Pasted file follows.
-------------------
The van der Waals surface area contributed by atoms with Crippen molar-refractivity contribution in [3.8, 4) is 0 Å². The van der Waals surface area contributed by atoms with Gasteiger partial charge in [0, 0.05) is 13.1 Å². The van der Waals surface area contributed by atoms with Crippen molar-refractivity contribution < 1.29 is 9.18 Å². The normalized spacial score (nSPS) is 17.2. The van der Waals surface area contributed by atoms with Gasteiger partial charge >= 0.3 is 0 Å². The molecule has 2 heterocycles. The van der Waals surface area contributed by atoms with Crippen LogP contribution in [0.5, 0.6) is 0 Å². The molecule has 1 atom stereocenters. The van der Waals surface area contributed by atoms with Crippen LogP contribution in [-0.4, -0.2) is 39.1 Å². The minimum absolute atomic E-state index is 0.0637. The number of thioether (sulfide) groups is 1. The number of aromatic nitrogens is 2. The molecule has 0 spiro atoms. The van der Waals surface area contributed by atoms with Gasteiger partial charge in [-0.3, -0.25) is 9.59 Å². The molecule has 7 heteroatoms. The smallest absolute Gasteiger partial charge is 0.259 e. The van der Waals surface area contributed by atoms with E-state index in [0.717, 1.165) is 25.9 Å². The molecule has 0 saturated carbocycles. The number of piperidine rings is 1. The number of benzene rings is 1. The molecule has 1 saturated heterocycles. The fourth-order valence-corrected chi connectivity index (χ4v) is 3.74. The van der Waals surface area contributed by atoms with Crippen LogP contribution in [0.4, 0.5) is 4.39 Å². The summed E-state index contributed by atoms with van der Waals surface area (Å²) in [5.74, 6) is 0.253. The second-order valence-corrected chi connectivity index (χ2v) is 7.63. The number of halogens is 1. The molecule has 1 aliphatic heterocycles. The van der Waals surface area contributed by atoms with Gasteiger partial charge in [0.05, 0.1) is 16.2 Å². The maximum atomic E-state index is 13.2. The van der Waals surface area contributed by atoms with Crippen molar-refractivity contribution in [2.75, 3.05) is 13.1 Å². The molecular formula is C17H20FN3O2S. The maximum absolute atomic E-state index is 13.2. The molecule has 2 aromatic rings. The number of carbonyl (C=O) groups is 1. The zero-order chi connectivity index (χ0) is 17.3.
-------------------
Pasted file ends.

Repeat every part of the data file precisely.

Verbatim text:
The van der Waals surface area contributed by atoms with Crippen molar-refractivity contribution in [3.8, 4) is 0 Å². The van der Waals surface area contributed by atoms with Gasteiger partial charge in [0, 0.05) is 13.1 Å². The van der Waals surface area contributed by atoms with Crippen molar-refractivity contribution < 1.29 is 9.18 Å². The normalized spacial score (nSPS) is 17.2. The van der Waals surface area contributed by atoms with Gasteiger partial charge >= 0.3 is 0 Å². The molecule has 2 heterocycles. The van der Waals surface area contributed by atoms with Crippen LogP contribution in [0.5, 0.6) is 0 Å². The molecule has 1 atom stereocenters. The van der Waals surface area contributed by atoms with Crippen LogP contribution in [-0.4, -0.2) is 39.1 Å². The minimum absolute atomic E-state index is 0.0637. The number of thioether (sulfide) groups is 1. The number of aromatic nitrogens is 2. The molecule has 0 spiro atoms. The van der Waals surface area contributed by atoms with Gasteiger partial charge in [-0.3, -0.25) is 9.59 Å². The molecule has 7 heteroatoms. The smallest absolute Gasteiger partial charge is 0.259 e. The van der Waals surface area contributed by atoms with E-state index in [0.717, 1.165) is 25.9 Å². The molecule has 0 saturated carbocycles. The number of piperidine rings is 1. The number of benzene rings is 1. The molecule has 1 saturated heterocycles. The fourth-order valence-corrected chi connectivity index (χ4v) is 3.74. The van der Waals surface area contributed by atoms with Crippen LogP contribution in [0.4, 0.5) is 4.39 Å². The summed E-state index contributed by atoms with van der Waals surface area (Å²) in [5.74, 6) is 0.253. The second-order valence-corrected chi connectivity index (χ2v) is 7.63. The number of halogens is 1. The molecule has 1 aliphatic heterocycles. The van der Waals surface area contributed by atoms with Gasteiger partial charge in [0.05, 0.1) is 16.2 Å². The maximum atomic E-state index is 13.2. The van der Waals surface area contributed by atoms with Crippen molar-refractivity contribution in [2.75, 3.05) is 13.1 Å². The molecular formula is C17H20FN3O2S. The maximum absolute atomic E-state index is 13.2. The molecule has 2 aromatic rings. The number of carbonyl (C=O) groups is 1. The zero-order chi connectivity index (χ0) is 17.3.